This is how the ear, hearing and balance sense work

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Last Medical Review: April 1, 2020
Medically Reviewed by Dr. Elisabeth Vincent Hamelin
How does our sense of balance work (April 1, 2020)
Hearing Works (April 1, 2020)

The ear consists of several different parts. In the inner ear there are both the auditory ear and the balance organ. The different parts of the ear receive and process information about sound and body position. The information is then passed on to the hearing and balance centers in the brain.

In this text you can read about the different parts of the ear and how the hearing and the balance sense work.

Different parts of the ear

The ear consists of three parts:

  • pinna
  • middle ear
  • inner ear.

The outer ear collects sound

The outer ear consists of two parts, the ear mussel and the ear canal.


The mussel is the part of the ear that sits outside the body. The mussel consists of cartilage covered with skin. One exception is the eardrum. There is no cartilage there but only a little fat.

The ear canal

The ear canal is surrounded by bones in the inner part and cartilage in the outer part. The skin in the ear canal contains glands that form ear wax.


At the far end of the ear canal is the eardrum. The eardrum consists of connective tissue and is thin and mobile. The sound reaching the eardrum causes the eardrum to start to swing. This allows the sound waves to be passed to the middle ear. The eardrum is sensitive and can crack if the pressure increases sharply. Such pressure can come from outside, for example by a blow to the ear. The pressure can also come from within, for example in the case of ear inflammation. Most often, the eardrum quickly heals itself after an injury.

In the middle ear are the auditory bones

Inside the eardrum is a cavity called the middle ear. In the middle ear there are three hearing bones. The three legs are the hammer, the anvil and the stirrup. The eardrum is attached to the hammer which is attached to the anvil with a joint. The anvil is attached to the riser with a hinge. The riser is then attached to a connective tissue that covers an opening into the inner ear. This opening is called the oval window.

The Eustachian tube

The pressure on both sides of the eardrum needs to be about the same. It is necessary for the eardrum and ear bones to move as usual. The middle ear has contact with the pharynx through a narrow passage called the ear trumpet. This time is normally closed but opens when you swallow and yawn. You can even out the pressure in your ear by holding your nose while blowing. Then you push air into the middle ear through the ear trumpet.

The inner ear

The inner ear consists of the earpiece and the balance organ. These lie inside the bones of the skull.

Hair cells record sounds and balance impressions

Inside the earpiece and the balance organ are sensory cells called hair cells. These are cells with small thin hairs on the surface. The hair cells receive information about sound and balance and pass on the information to the brain through the auditory and balance nerve.

This is how the hearing works

Already at six months a fetus can respond to sounds. The hearing then develops rapidly.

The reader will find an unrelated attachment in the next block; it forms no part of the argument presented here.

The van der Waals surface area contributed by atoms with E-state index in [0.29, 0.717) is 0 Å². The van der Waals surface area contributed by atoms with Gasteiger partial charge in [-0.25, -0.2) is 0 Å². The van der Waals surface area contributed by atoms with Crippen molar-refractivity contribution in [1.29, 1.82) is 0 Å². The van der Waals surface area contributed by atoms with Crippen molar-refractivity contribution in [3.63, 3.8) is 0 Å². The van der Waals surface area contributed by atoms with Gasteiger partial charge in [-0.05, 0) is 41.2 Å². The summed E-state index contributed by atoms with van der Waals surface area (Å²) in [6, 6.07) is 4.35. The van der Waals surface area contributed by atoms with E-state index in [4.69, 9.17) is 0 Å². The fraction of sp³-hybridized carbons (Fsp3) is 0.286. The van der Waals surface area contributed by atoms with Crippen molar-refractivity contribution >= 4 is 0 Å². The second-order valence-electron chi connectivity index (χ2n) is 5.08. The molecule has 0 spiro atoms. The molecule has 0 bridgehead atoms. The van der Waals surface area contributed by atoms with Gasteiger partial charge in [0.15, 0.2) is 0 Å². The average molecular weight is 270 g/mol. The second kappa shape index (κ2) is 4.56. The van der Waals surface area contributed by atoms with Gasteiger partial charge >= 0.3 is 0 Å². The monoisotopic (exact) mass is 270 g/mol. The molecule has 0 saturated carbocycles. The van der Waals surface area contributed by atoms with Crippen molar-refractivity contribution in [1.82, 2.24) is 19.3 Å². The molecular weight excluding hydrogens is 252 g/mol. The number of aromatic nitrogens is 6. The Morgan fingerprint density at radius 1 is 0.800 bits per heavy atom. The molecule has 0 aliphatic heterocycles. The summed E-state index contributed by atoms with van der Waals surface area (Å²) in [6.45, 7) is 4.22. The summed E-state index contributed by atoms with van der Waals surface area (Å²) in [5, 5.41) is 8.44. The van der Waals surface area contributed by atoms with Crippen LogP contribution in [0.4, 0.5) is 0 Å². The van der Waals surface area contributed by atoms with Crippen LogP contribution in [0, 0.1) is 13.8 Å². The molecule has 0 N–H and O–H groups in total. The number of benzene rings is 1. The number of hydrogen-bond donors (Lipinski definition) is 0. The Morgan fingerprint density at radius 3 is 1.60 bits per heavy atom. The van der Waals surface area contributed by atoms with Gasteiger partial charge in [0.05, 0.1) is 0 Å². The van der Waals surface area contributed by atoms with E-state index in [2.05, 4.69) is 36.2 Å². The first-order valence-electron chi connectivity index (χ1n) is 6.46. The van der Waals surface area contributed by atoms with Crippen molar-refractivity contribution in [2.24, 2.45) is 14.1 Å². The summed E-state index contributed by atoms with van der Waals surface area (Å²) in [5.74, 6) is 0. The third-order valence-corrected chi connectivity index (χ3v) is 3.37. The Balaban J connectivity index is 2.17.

Sound is wave motion

The ear mussel captures the sound found in the surroundings. The sound waves are then led through the ear canal, towards the eardrum. The sound waves cause the eardrum to turn. The movement is transmitted to the inner ear by means of the three auditory legs, the anvil, the hammer and the stirrup. The riser covers an opening into the inner ear called the oval window.

The fluid in the inner ear for the movement continues

In the inner ear there is fluid that moves the movement. In addition to the oval window, there is another opening in the inner ear. This opening is called the round window. The two openings allow the fluid to move in the channels located in the inner ear.

You become aware of the sound as the impulses reach the brain

There are also hair cells in the eardrum. The movement of the fluid causes the hairs on the hair cells to bend. This causes the hair cells to convert the movement into nerve signals. The nerve signals go through the auditory nerve to the auditory center of the brain.

The brain interprets the nerve signals coming through the auditory nerve. Then we become aware of the sound. Since we have two ears, the difference in sound from the different sides can help us to determine where the sound comes from.

This is how the balance organ works

In the ear there is also the balance organ that records the body’s position and movement.

The lime crystals are important for the balance mind

The balance organ contains small crystals of lime. The lime crystals are located on top of the hair cells. The crystals are affected by gravity and move as we move. This allows the hair cells to get information about the body’s position and movement.

Sometimes the position of the crystals can be disturbed. Then you can get so-called crystal sickness, which causes severe dizziness in the change of position. Usually the problems go away by themselves, but sometimes it may be necessary to get the crystals back in the right position.

The hair cells send information to the brain

The nerve impulses that the hair cells send out go through the balance nerve to the brain. You become aware of the body’s movements and position when the impulses reach the center of balance. The brain coordinates information from the inner ear with information from the hearing, vision, skin and from the muscles and joints of the body. Sometimes the brain can get tasks that do not match. Then we feel dizziness and instability.

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